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MNCs scrutinising tax treaties to gauge DDT outgo

Many are trying to find out if the status of most favoured nation would lead to additional benefits.

, ET Bureau|
Last Updated: Feb 18, 2020, 03.51 PM IST
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MUMBAI: Multinational companies in India have reached out to their tax advisers seeking to know the exact tax payable on dividends under existing tax treaties and if the status of most favoured nation would lead to additional benefits.

Several persons in the know said multinationals are analysing the total tax on the dividends with respect to the tax treaties and the most favoured nation status of the source country. Many would now fall back on the tax treaties and could be looking to postpone their dividend payouts till April this year.

Under most tax treaties India has with other countries, multinationals will be liable to pay 5% to 15% tax on dividends against 20% earlier. However, multinationals from countries such as Switzerland and France will even get to set off additional 5% tax against liabilities in their home country.

“Following the recent changes in the budget around dividends, most multinationals would look to give dividends after March end as that would mean tax of anywhere between 5-15% depending on the tax treaty. For countries like France and Switzerland that have MFN status, the rate would be 5% tax. Further, in either case set-off would be available, said Girish Vanvari, founder of tax advisory firm, Transaction Square.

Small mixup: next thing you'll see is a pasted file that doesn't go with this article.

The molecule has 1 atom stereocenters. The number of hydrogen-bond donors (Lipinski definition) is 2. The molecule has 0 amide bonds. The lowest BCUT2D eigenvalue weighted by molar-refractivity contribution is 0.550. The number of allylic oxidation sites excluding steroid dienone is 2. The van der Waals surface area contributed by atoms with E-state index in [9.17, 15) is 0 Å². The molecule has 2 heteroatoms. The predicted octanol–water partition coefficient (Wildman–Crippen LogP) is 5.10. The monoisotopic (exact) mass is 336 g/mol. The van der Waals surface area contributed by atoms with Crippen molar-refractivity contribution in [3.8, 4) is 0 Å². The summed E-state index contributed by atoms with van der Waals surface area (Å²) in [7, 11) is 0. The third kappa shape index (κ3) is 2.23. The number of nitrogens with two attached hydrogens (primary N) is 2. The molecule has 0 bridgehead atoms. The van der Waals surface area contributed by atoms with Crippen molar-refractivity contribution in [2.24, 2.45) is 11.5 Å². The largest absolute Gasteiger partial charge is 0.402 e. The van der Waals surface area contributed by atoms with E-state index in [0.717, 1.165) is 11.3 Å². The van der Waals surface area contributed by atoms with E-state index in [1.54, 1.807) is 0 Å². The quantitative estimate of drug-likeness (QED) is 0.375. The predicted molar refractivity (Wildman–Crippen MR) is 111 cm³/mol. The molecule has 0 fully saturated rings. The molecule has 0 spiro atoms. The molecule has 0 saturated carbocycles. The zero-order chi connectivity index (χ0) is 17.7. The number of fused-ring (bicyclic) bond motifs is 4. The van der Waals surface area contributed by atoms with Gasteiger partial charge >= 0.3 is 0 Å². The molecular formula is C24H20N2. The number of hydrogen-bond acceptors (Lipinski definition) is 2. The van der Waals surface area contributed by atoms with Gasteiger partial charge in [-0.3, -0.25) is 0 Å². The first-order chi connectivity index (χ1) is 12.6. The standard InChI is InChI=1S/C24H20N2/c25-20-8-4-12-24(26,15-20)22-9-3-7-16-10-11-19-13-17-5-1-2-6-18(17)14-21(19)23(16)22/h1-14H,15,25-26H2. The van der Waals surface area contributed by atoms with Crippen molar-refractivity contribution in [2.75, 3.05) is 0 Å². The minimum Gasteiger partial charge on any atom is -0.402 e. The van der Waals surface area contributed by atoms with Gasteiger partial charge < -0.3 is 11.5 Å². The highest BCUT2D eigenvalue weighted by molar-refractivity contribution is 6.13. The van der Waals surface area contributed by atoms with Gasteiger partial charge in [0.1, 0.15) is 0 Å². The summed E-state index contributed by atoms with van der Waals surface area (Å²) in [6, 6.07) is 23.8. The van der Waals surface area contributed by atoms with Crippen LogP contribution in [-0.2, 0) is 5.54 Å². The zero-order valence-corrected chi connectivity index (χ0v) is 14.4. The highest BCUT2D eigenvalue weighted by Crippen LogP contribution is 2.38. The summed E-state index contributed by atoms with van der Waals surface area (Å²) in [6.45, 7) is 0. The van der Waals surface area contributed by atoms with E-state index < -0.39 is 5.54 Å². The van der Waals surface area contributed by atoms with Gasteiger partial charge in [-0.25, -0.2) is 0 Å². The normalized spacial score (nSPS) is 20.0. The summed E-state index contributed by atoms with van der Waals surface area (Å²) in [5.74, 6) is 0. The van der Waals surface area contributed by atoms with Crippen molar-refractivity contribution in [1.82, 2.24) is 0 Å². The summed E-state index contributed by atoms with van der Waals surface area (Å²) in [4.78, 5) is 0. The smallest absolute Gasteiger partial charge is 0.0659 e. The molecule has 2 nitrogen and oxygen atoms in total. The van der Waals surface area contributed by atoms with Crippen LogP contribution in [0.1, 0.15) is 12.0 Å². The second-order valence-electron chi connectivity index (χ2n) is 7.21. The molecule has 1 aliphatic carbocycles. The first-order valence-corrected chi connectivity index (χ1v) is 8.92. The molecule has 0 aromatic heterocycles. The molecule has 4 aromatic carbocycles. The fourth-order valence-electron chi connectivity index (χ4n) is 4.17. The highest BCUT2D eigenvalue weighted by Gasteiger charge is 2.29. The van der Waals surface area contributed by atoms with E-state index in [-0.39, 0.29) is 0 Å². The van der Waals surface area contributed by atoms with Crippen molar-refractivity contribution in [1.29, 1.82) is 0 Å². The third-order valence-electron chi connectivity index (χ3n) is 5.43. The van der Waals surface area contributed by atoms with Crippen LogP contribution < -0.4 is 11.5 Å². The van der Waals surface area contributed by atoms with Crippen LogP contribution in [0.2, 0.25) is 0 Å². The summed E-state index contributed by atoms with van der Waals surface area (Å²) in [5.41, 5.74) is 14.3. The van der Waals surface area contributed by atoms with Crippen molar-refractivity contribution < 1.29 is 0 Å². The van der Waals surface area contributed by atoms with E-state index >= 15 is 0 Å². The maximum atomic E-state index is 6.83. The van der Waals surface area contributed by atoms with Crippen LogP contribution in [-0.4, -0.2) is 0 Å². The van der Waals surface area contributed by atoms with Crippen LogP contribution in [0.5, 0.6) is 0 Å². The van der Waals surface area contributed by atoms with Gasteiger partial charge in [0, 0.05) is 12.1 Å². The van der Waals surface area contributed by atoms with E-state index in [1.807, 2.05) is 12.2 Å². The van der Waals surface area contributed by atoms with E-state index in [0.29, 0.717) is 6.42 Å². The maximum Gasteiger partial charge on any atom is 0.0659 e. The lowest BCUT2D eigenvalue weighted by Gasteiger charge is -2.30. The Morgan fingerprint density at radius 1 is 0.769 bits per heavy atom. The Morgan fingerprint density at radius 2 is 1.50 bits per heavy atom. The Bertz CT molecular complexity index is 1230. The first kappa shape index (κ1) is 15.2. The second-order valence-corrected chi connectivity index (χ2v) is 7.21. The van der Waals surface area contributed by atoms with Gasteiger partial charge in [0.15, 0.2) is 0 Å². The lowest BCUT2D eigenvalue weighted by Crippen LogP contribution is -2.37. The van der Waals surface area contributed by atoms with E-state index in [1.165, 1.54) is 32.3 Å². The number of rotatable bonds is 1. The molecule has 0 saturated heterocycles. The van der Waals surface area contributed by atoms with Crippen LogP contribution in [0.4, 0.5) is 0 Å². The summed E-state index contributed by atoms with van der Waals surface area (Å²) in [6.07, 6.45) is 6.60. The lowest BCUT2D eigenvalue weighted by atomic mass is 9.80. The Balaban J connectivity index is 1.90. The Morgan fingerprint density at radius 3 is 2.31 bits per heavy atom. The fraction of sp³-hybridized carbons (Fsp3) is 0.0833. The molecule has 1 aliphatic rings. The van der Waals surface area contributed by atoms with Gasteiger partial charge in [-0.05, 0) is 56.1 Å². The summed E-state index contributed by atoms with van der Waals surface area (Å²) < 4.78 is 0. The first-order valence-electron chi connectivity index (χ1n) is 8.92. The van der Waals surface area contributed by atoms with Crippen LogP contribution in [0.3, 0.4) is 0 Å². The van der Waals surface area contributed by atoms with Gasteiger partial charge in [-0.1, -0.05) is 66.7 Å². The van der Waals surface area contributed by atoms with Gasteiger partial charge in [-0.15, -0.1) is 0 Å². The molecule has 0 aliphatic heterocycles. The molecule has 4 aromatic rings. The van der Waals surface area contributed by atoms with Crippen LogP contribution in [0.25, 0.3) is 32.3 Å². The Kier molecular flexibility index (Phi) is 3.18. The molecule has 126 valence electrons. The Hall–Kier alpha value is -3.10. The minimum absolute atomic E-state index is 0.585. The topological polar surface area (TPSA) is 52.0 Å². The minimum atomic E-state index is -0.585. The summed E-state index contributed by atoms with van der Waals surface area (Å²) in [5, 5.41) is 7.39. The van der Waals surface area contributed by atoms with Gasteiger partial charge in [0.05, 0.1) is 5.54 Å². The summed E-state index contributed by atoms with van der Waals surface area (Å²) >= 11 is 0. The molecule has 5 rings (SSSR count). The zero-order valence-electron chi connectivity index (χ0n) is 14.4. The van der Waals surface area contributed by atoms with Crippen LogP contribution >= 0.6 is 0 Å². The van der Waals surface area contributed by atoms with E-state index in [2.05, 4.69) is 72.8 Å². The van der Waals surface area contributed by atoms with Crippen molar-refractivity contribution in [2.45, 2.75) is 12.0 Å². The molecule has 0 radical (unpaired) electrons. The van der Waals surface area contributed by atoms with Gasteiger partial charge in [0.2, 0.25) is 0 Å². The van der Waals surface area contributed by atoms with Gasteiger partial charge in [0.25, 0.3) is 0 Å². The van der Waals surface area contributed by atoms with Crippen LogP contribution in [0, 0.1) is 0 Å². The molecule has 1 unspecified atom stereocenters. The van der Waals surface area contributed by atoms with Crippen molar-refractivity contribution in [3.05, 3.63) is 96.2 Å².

The government in the recent budget removed the dividend distribution tax (DDT) and made it taxable in the hands of the investors. Earlier DDT was around 20% in the hands of the company, which meant that this was a pure cost. Any investor or the holding company that gets dividend would not have been able to set it off against liability in their home country.

After the change in the budget, any investor who gets dividend can set off the tax paid on that either in India or in the home country. For the multinationals that tend to give dividends to their parent, it makes sense to wait till April, when the new tax rate kicks in and they would be able to partially set it off against tax liabilities in their country.

Under tax treaties with countries like Mauritius and Singapore, the tax rate would be 15%, while for the US and Canada the tax rate applicable on dividends would be 25%. For other countries including France, Switzerland, Sweden and Hungary, while the tax would be at 10%, due to MFN status these countries could set off additional 5%.

Many Indian companies may be looking to take exactly the opposite position on giving dividends due to the change in DDT, say tax experts.

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